By Patricia Benitez
Eth Hyman is speed walking down the school hallway, dodging the traffic of students walking in the opposite direction. Tom Heggie is the substitute teacher in science class today, and Hyman can’t keep from smiling at the thought of his familiar presence.
As Hyman enters the classroom and finds his seat, Heggie saunters to the front of the classroom where a snowscape painting rests on the ledge of the whiteboard.
The buzz of gossip quiets as the students lean forward in anticipation and lay their phones face down on the desks.
They know Heggie never starts class with assignments. Instead, he pulls out a blue journal from the outer pocket of his leather suitcase. He flips through the pages and begins to read his philosophy of life, a poem by Emily Dickinson.
“If I can stop one heart from breaking,
I shall not live in vain;”
He pauses to meet engaged eyes.
“If I can ease one life aching,
Or cool one pain,
Or help one fainting robin
Unto his nest again,
I shall not live in vain.”
He doesn’t need the journal anyway. After years of reciting this poem, he knows it by heart.
Heggie isn’t like most substitute teachers. While most only teach the same students once and never see them again, Heggie teaches at the same schools several days a week to form relationships with students.
For more than 20 years, Heggie has welcomed students into classrooms with a spirited “Yooo baby!” and hugs. Now 84 years old and 6 feet, 2 inches tall, Heggie doesn’t fit the typical appearance of a substitute teacher either.
When class ends, Hyman approaches Heggie’s painting.
Heggie chats with Hyman as he always does. Before Hyman leaves for his next class, Heggie hands him the snowscape as a gift. “This is for you,” says Heggie.
“Are you serious?” says Hyman with a smile.
Hyman still has to trudge through the rest of his classes. But he knows Heggie cares about him, and that is enough.
“You’ll need them someday”
In high school, painting became Heggie’s escape valve. He has ADHD, which is an asset when he paints. His brush diverges from one corner of the canvas to another until the pigments all harmonize into one.
Heggie was also a talented athlete. When it was time to apply to colleges, he wanted to pursue football. After all, he was tall with broad shoulders and a malleable personality, ready to learn the techniques of any sport. But when Syracuse University offered him a football scholarship, Heggie’s mom, Evelyn, protested.
“You’re going to hurt your hands,” she said. “And you’ll need them someday.”
She knew that Heggie’s ability to connect with people wasn’t in athletics. It was in his art.
“You’ll find a way,” she said.
And so he did.
“Art can help children feel hope in times of suffering”
Heggie believes art can help children stop, even if just for a moment, and feel hope in times of suffering.
So when he retired at 63, he spent his summers at a camp for grieving children. He formed a bond with a 5-year-old boy in the program, Sterling, who loved to play the drums.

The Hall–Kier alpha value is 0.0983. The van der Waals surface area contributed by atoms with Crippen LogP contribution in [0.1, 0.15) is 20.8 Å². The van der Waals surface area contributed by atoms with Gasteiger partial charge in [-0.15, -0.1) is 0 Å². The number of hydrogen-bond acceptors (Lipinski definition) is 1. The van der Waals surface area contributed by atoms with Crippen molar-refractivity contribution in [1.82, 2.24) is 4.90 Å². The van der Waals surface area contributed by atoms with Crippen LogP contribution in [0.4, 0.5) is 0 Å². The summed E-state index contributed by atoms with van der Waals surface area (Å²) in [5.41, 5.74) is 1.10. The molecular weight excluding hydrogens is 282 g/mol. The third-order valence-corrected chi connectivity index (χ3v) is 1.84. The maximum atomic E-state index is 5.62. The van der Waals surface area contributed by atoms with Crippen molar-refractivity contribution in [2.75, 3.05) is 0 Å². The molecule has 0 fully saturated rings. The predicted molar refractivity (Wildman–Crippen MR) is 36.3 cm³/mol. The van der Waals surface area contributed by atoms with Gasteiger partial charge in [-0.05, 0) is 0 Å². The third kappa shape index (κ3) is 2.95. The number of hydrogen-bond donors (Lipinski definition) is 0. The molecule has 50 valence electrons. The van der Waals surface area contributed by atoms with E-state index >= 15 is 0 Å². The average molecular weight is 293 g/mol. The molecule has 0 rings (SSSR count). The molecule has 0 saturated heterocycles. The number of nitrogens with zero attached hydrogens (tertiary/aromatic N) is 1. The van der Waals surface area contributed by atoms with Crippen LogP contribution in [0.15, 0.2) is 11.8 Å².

But Sterling’s spurts of rhythm and joy were short-lived. His younger sister, Maleika, was dying.
Heggie decided to create a timeless symbol of her. He spent days in his studio illustrating a colorful book about Sterling’s story and dedicated it to Maleika.
Sterling read Maleika the story once before she died. Later, Heggie painted her as an angel for her family.
Sterling thanked Heggie with a long hug, just like the ones Sterling once gave Maleika.
That was more than enough for Heggie. After all, Jane, his wife of 59 years, taught him that everyone needs a hug to have a successful day.
“I will make you a promise”
“Do you have to leave us?” asked one of Heggie’s art students. His year as a teacher in Staten Island had come to an end.
Heggie had just graduated from college and, at the time, teaching was an interlude before starting his career as an advertising illustrator.
He wasn’t prepared for the trials he would face as a teacher that year. The students attacked each other with scissors and screamed vulgar language that Heggie had never heard before. They were accustomed to indifferent teachers.
But Heggie refused to tolerate their violence. Instead, he talked to students individually and invited them to share their frustrations with him.
By the end of the year, the students were begging him to stay. They even collected money to buy him a cake.
Heggie knew the value of a dollar. When his dad broke his back, 14-year-old Heggie weeded fields alongside migrant workers to provide for his family. So he didn’t take their appreciation for granted.
“I’ll make you a promise,” he said to them. “I will teach again.”
And he never forgot his promise. When Heggie retired, he started substitute teaching.
“You really don’t know how much we miss you”
At the beginning of the pandemic, when schools closed, Heggie didn’t anticipate being out of the classroom for so long and missed the students. Charlotte Murphy, one of his students, missed him too.
In March, Murphy visited Heggie’s house to pick up a custom painting. She wanted to support him in any way she could. Though she only planned to stay for a few minutes, Murphy conversed with Heggie for hours, taking in his caring presence during a time of heightened loneliness and isolation. To Heggie, listening to people’s stories is a privilege, one that must be nurtured and never taken for granted.
When she stopped to admire one of Heggie’s paintings, he took it off his wall and handed it to her, insisting that she take it for free.
“That’s kind of you,” she said. “But your paintings are valuable.” As a fellow artist, she knows the value of his paintings.
“Mr. Heggie,” she said as she was leaving, clutching his painting close to her chest. “You really don’t know how much we miss you.”
Now that schools are open again, Heggie is back in the same classrooms, with his journal and a painting showing the students how much he cares.
Edited by Ellie Crowther and Simon Tan